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Revista Paulista de Pediatria

versão impressa ISSN 0103-0582versão On-line ISSN 1984-0462

Rev. paul. pediatr. vol.35 no.4 São Paulo out./dez. 2017  Epub 21-Set-2017;2017;35;4;00006 

Original Articles


Maria Volpato Kropiwieca 

Selma Cristina Francoa  * 

Augusto Randüz do Amarala 

aUniversidade Univille, Joinville, SC, Brazil.



To identify factors associated with infant mortality in a city with good socioeconomic development.


A retrospective cohort study with 7,887 live births in the year of 2012 recorded in the Live Births Information System (SINASC) and associated by linkage with the Mortality Information System (SIM) to identify the deaths in the first year of life. The risk factors were ranked in three levels of determination: distal, intermediate and proximal. The logistic binomial regression models and the multivariate model quantified the impact of the individual variables tested and adjusted the effect of confounding variables. The magnitude of the effect of the explanatory variables was estimated by calculating the crude and adjusted Odds Ratio (OR) and their respective 95% confidence intervals (95%CI), being significant p<0.05.


There were 61 deaths in the cohort and the infant mortality rate was 7.7 per thousand live births. Teenage mother (adjOR 3.75; 95%CI 1.40-10.02), gestational age <32 weeks (adjOR 12.08; 95%CI 2.30-63.38), weight at birth <1500g (adjOR 8.20; 95%CI 1.52-44.23), Apgar score at 1 and 5 minutes of life <7 (adjOR 4.82; 95%CI 2.01-11.55 and adjOR 6.26; 95%CI 1,93-20,30, respectively) and the presence of congenital malformation (adjOR 21.49; 95%CI 7.72-59.82) were risk factors for infant mortality.


The lower relevance of socioeconomic and health care variables and the greater importance of biological factors in determining infant mortality may reflect the protective effect of high economic and social development of the locality.

Keywords: Infant mortality; Risk factors; Economic development; Cohort studies


The infant mortality rate is used internationally as the indicator that best shows the stage of economic and social development of a country or region, especially because it has a direct relationship with socioeconomic variables, and, therefore, is sensitive to their variations.1,2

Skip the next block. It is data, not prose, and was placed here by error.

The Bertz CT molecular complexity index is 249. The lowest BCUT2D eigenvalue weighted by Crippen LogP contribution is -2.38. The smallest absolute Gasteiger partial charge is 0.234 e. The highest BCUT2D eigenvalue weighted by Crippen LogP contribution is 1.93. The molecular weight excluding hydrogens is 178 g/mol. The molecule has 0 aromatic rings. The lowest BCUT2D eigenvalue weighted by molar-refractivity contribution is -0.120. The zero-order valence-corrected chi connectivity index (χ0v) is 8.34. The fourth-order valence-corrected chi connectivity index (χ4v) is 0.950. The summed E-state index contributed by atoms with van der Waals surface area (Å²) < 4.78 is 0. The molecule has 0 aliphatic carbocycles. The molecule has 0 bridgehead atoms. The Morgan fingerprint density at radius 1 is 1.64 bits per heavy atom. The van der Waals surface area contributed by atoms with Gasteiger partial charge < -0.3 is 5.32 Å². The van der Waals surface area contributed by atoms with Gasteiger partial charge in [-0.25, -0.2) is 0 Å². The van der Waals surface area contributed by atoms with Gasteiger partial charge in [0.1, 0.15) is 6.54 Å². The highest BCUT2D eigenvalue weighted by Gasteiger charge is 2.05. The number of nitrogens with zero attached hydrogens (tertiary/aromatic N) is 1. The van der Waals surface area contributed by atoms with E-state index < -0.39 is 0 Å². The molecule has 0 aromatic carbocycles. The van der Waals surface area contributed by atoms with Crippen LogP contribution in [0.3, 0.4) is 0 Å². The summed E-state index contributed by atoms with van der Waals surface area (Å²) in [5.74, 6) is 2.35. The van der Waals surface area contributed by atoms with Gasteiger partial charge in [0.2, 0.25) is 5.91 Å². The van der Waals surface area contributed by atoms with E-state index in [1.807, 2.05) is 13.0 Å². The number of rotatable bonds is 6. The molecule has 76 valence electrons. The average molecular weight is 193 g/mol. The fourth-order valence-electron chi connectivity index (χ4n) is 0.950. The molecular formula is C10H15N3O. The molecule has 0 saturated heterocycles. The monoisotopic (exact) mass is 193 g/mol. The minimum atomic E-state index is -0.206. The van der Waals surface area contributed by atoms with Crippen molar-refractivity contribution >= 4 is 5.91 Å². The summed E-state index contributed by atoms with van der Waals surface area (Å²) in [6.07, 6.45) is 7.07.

According to the World Health Organization (WHO), the infant mortality rate allows analyzing the availability, the use and the efficacy of health care, especially care addressed to prenatal, birth, newborn and infant in the first year of life. It is frequently used to define public policies addressed to mother-child health.2,3

Despite the advancements seen worldwide due to commitments taken over by international institutions, the organized civil society and public policies from several countries, it is still possible to see great disparity in the infant mortality rate between developed and developing countries.4 Nowadays, the lowest infant mortality rates are from countries with high Human Development Index (HDI) rates - with three deaths per one thousand live births -, whereas infant mortality rates in countries with low HDI are still high.5

Brazil has seen an important reduction in infant mortality throughout the past decades,3 due to the decreasing fertility, expanded basic sanitation, reorganization of the health care model (Family Health Strategy - FHS), improvements in child health care, increasing coverage of vaccination campaigns and prevalence of maternal breastfeeding, which influenced the reduction of infectious diseases in the first years of life.6,7Besides, there was a combination of economic growth and improved schooling and income distribution.8

Still, regional inequalities and inequities related with social groups that are considered vulnerable constitute major challenges in our country.1 In 2013, of the five Brazilian regions, only the North and the Northeast presented infant mortality rates higher than the goal of 15.7 deaths/one thousand live births, proposed by the Millennium Development Goals (MDG) for 2015.9 However, even in the regions where infant mortality reached rates lower than two digits, there were high proportions of deaths considered to be preventable, whose reduction constitutes an opportunity to reach rates close to those in developed countries.6 Getting to know the determinants of infant mortality in Brazilian cities whose socioeconomic contexts show good social and health indicators may subsidize interventions in the scope of public health, aiming at its reduction, once such determinants may represent risks of different magnitudes in relation to those observed in less developed regions.

With an estimated population of 526,338 inhabitants,10 the city of Joinville constitutes the third industrial pole in the South region and has one of the highest Gross Domestic Product (GDP) levels in the country. This level of economic development translates into good social and health indicators. In 2010, the city presented with one of the highest Municipal Human Development Index (MHDI) (0.809) among Brazilian cities, in the 21st national position.8,11 The infant mortality rate has been below two digits since 2001, with an average of 8.7 deaths/one thousand live births in the period.10 Considering the exposed, the objective of this study is to measure the infant mortality coefficient and to identify its associated factors in a Brazilian city with high MHDI.


Cohort, retrospective and population-base study including the total number of live births in 2012, residents of the city of Joinville, Santa Catarina, and infant deaths related with this cohort.